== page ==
The same problems have affected birds of prey, and worse, given our history of persecuting them (still ongoing, in certain areas, despite it being illegal now), yet people see these birds as not being entitled to the same treatment as perhaps that cheeky little robin seen each day in the garden.
People have commented on social media that they have seen fewer garden birds and other raptors such as kestrels and barn owls, since red kite numbers increased, but it isn't clear if the kites are to blame.
It is thought that vole populations and climate change are factors affecting species such as kestrels and owls, and kites, which mainly scavenge their food, are unlikely to cause such population declines.
The birds we see in our gardens aren't always the same individuals, and it is known that a large percentage that call in, are simply passing through. Therefore, declines in numbers could come from factors elsewhere, such as land-management and farming methods, affecting these birds before they reach our patches of land.
Red kites will take small rodents, occasionally small birds (though most are simply too fast for the kites to catch), young birds (when they're unable to fly) and invertebrates, especially earthworms.
Nature, if left alone, will find a way to balance all ecosystems, and in theory, if there were too many predators around, eventually a shortage of prey and areas to set up territories would see a decline in their numbers, balancing the ecosystem out.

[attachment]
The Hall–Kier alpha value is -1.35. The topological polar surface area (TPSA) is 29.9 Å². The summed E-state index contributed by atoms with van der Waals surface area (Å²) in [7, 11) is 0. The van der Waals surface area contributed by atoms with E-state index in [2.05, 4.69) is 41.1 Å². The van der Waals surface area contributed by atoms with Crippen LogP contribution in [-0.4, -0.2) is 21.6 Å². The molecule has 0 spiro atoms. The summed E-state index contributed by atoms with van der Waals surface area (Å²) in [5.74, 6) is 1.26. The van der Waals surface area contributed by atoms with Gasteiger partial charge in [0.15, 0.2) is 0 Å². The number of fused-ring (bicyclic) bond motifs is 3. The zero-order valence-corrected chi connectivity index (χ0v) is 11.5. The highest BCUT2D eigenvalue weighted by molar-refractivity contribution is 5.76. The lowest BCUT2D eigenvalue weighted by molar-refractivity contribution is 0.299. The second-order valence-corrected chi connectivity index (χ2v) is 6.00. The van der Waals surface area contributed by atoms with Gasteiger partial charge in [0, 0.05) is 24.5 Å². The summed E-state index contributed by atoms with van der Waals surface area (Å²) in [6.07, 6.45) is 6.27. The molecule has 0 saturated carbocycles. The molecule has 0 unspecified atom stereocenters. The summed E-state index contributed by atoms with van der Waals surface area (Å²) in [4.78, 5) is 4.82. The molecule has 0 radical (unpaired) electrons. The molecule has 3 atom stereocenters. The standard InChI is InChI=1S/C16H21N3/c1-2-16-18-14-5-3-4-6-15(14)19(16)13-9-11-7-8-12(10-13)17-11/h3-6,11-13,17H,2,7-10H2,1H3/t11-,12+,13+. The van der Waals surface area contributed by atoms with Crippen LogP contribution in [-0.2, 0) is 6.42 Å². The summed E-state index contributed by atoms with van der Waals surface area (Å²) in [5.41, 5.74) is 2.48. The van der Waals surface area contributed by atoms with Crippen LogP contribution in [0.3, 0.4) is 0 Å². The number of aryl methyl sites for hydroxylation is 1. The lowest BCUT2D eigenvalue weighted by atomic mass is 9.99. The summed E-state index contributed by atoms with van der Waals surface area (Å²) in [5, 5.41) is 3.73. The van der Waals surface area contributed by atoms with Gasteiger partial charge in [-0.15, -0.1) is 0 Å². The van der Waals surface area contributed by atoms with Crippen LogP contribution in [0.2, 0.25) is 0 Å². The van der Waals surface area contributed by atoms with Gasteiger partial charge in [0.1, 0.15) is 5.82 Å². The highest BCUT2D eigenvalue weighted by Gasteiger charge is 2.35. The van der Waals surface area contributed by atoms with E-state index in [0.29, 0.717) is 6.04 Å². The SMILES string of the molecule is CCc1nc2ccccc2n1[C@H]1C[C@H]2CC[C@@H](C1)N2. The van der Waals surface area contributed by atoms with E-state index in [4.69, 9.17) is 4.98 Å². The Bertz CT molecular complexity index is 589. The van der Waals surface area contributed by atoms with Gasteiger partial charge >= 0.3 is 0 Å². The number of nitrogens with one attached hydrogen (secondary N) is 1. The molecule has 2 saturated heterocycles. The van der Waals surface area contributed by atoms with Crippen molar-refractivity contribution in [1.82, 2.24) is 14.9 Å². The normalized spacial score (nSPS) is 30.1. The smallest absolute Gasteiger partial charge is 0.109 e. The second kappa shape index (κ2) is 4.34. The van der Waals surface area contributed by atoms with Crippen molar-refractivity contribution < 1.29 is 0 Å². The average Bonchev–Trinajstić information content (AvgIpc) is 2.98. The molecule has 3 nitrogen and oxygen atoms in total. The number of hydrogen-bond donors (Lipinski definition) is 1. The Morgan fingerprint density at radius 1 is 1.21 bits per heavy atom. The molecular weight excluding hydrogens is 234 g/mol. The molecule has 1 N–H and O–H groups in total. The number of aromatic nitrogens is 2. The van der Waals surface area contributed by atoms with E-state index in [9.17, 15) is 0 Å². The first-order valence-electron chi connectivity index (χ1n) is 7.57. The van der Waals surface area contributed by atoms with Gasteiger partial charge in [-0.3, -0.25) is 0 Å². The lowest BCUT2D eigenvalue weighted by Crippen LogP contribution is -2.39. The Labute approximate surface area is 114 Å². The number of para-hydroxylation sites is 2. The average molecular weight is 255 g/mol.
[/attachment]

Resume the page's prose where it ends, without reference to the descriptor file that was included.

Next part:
The problem comes from us as humans, affecting such ecosystems through our own management of species within them, and often results in us having to target certain species either from boosting populations or by culling others, to maintain the balance.
Available food, territories, nesting sites and roosts will eventually reach saturation point in areas with high numbers of these birds, and they will have to spread out to new regions. This is already happening, as the kites, once only seen near mid-Wales, can now frequently be seen over the border, in Shropshire for example, or north, in Snowdonia.
It is remarkable how they gather in such numbers for feeding, yet only an hour afterwards, they've dispersed almost completely.